Empowering Dance - Developing Soft Skills is a new European project that aims to research if and how the practice of contemporary dance helps people of all ages to acquire and develop soft skills.
Over the course of 18 months, the project will offer a series of good-practice sharing meetings with the staff of five European dance houses, dance practitioners with diverse practices and their local communities. The outcome of the project will be a mapping of the potential of soft skill learning through contemporary dance practices.
Soft skills are personal attributes that can affect relationships, communication, and interaction with others. Complex problem-solving, critical thinking, creativity, intercultural skills and teamwork are regarded as the most important skills required in our contemporary society and in the workplace*.
This project aims to provide evidence on how the practice of contemporary dance helps personal and interpersonal development. The project is based on the idea that a continuous contemporary dance practice helps people deal with change, build resilience, gain confidence and develop healthier interpersonal relationships. However, there is little evidence to date recorded about the implicit but powerful skills of contemporary dance.
Knowledge that is specific to dance is often implied or “silent” knowledge, operating in the background and rarely named (in detail) for its unique impact and potential in diverse settings. This project will identify, collect and articulate the implicit skills developed through dance practice by focusing on five examples of contemporary dance practices involving a community of non-professionals.
In The Netherlands, the research will focus on the Movement Class programmes, organised by Dansateliers since 2012. These are a series of classes led by different choreographers and open to anyone interested in body awareness, choreography and dance.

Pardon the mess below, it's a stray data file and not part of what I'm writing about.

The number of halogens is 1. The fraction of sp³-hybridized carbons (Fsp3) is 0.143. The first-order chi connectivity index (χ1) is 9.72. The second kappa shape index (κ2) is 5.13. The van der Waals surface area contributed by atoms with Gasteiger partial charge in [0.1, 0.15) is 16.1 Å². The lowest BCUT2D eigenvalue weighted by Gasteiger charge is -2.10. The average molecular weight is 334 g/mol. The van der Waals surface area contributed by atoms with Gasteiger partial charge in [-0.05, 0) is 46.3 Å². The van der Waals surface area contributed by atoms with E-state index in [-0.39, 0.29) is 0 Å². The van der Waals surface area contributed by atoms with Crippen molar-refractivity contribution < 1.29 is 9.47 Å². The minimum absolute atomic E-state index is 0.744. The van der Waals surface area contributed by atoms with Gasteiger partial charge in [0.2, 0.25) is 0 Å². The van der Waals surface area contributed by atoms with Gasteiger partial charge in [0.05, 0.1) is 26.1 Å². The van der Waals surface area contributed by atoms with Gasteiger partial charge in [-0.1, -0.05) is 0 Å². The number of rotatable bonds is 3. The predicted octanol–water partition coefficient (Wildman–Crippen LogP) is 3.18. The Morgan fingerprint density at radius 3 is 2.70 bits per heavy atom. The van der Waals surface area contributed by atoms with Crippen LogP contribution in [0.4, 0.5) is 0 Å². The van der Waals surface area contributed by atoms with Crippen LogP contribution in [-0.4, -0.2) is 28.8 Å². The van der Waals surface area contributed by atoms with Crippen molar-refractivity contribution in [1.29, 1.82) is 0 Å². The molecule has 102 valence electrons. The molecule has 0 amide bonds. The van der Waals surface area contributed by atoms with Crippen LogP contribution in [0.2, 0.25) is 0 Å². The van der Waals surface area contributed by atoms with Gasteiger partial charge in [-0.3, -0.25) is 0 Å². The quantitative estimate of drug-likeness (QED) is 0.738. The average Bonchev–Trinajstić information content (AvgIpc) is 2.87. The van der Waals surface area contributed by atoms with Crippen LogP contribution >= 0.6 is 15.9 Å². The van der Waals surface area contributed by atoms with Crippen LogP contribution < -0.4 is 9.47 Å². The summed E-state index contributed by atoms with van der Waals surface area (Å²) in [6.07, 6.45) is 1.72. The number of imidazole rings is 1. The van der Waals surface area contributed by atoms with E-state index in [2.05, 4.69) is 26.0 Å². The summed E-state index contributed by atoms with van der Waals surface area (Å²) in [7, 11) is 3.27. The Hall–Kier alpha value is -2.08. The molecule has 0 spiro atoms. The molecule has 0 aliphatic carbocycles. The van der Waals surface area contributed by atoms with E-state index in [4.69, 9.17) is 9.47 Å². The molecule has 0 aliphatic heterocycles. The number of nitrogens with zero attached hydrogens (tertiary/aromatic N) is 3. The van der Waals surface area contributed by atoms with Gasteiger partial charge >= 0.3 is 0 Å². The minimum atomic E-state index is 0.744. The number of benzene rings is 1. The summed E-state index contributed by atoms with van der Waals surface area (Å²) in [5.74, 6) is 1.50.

In Italy, the research will focus on Dance Well, a process which has been promoting for over 5 years the regular practice of dance and the participation in dance events for people living with Parkinson's, their family members and members of the elderly community of the region.
In France, the research will be centred on the on-going artistic work of Jordi Galí, Artist-in-residence, involving a mixed group of non-professionals, including migrants and refugees.
In Germany, the project will look at the practice and legacy of the K3 Youth Dance Group. The K3 Youth Club, founded in 2007, is open to youth age 15 and older. Each season, in collaboration with experienced choreographers, the Youth Club develops a production that is presented on stage in professional conditions.
In Croatia the project will follow the impact of students of dance in a professional dance school that may be considering dance as a future career. For this project the Croatian partner chose to work with Škola suvremenog plesa Ana Maletić in Zagreb, Croatia's leading school of contemporary dance, with whom they have ongoing professional multi-layered partnerships.
A series of good-practice sharing meetings with the staff of five European dance houses, dance practitioners with diverse practices and their local communities are planned between January 2019 and January 2020 in different partners’ cities.
*According to The World Economic Forum Future of Jobs report